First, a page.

Ticia Valentine is a potter and recently retired Dare County public school art teacher. She is one of 60-plus artists exhibiting work at the 38th New World Festival of the Arts on tap Aug. 14-15 at the downtown waterfront in Manteo.

Valentine received a degree in art education with a minor in ceramics at the University of Tennessee in 1991. She’s trained as a yoga instructor since 2007. “In some ways, my yoga training has informed my artistic endeavors more than my college experience,” she says.

Her business, Kumari Pottery, translated as “Always Youthful,” is Valentine’s spiritual name given to her by her instructor at Yogaville when she received her certification to teach yoga.

“A lot of the imagery I carve into the clay is reminiscent of ancient East Indian art,” says Valentine.” I especially use a lot of mandala designs, which are used in meditation.” Valentine describes her art as a whimsical mix of color and imagery originating, at times, from her stream of consciousness. She is inspired by line and how various lines interact within her designs. Valentine creates colorful hand-built and wheel thrown pottery to form functional pieces. With her line carving as a common thread throughout her art, collectors can mix and match a variety of colorful pieces to come away with what she sees as a Bohemian collection that works well together.

Joining Valentine in the artist line-up is Joy Hannan-Copanazos, who has been participating in the outdoor show since 1998. She comes to her work with a BFA in metalsmithing from Syracuse University. Hannan-Copanazos is known for her mermaid jewelry. Her pieces are handcrafted in precious metals and genuine gemstones. “I draw my ideas on paper, cut my shapes out of metal using a thin bladed jeweler’s saw, solder them with an oxygen/propane torch and add wire for details. I apply textures and patinas, and polish on a polishing wheel,” says Hannan-Copanazos. “Lastly, I give them all names.” The results by this multi-award-winning artist are nautical, fantasy pieces that are whimsical and detailed. The New World festival is one of ten shows she does annually from Florida to Long Island.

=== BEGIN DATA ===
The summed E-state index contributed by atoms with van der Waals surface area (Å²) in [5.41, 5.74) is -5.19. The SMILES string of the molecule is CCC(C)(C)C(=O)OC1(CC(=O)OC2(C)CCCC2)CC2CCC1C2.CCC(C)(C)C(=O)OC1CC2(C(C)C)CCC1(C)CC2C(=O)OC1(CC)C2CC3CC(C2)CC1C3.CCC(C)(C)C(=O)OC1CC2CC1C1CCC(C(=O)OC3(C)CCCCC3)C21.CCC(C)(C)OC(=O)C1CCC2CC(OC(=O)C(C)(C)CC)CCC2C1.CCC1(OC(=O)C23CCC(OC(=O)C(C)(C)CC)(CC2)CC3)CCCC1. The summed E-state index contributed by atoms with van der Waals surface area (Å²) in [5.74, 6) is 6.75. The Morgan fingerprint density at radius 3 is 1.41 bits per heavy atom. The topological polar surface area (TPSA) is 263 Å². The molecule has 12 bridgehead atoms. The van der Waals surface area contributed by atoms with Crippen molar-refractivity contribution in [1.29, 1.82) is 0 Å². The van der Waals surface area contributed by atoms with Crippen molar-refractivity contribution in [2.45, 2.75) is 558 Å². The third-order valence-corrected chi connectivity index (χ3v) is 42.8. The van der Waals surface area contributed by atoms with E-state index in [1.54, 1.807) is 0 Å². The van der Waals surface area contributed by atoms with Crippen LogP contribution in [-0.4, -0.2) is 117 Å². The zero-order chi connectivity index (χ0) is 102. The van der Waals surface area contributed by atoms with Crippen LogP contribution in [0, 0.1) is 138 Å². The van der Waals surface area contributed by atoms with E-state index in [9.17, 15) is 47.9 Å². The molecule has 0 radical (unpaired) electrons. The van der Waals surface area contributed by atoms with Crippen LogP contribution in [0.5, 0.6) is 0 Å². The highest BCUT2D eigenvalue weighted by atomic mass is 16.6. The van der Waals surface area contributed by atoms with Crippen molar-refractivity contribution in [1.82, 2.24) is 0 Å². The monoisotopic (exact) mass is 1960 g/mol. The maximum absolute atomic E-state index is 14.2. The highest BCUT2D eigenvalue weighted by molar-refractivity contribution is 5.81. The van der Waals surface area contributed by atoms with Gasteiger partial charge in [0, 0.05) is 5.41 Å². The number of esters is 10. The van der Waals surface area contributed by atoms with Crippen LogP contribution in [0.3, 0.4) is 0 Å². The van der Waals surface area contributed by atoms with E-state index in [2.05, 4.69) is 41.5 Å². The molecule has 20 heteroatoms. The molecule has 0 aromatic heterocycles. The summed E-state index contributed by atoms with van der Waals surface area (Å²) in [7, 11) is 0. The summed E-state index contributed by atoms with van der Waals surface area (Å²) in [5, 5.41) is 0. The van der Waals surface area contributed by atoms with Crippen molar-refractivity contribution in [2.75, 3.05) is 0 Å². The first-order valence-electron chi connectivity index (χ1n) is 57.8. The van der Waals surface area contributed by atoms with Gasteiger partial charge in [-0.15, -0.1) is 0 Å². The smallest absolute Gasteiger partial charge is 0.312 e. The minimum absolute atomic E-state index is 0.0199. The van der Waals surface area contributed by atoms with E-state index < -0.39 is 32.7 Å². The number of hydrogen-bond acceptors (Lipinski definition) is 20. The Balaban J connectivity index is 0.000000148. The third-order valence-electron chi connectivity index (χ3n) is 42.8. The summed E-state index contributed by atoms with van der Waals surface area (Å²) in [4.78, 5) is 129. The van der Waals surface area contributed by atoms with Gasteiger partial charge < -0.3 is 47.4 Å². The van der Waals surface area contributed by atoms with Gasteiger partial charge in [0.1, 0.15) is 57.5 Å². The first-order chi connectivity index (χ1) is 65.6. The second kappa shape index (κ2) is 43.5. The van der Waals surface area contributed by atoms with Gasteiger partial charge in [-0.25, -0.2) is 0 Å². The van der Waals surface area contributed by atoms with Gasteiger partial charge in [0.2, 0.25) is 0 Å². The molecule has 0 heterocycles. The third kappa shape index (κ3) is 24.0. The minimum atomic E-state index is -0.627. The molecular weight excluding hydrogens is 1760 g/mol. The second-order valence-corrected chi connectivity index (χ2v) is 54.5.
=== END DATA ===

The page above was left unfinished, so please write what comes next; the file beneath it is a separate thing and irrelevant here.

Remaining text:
Outer Banks artist James Melvin has been working on a series of ocean creatures in a very loose technique using acrylics. The series he will be exhibiting for the Manteo show explores the beauty and uniqueness of sea animals and includes jellyfish, seahorses, dolphins, and mermaids. Armed with a BS degree in Art Education/Design from North Carolina A &T State University, Melvin enjoys working in multiple mediums such as oils, acrylics, pastels and colored pencil. He’s wanted to be an artist since he was ten years old and has accomplished much in his long career including illustrating Suzanne Tate’s children’s Nature Series books and creating the Pea Island Lifesaver Series at the North Carolina Aquarium. A deeply spiritual man, Melvin works to include a sense of peace in all his work.

Exhibitors joining Valentine, Hannan-Copanezos and Melvin at the festival will be showcasing watercolors, oils, acrylics, drawings, photography, jewelry, sculpture, wood design, leatherworks and pottery. Hosted by the Dare County Arts Council and the Town of Manteo, the festival was started in 1981 by Manteo business owner Edward Greene. It is a juried festival that highlights not only local talent but brings talent to the coastal town from afar. Each year the festival draws between 5,000 and 6,000 attendees. A free shuttle bus to downtown Manteo will be available from the College of the Albemarle Roanoke Island Campus.

Mary Ellen Riddle has been writing the Coast’s art column for more than 20 years and brings to her work a BFA in painting from East Carolina University and a profound passion for the role the arts play in society.

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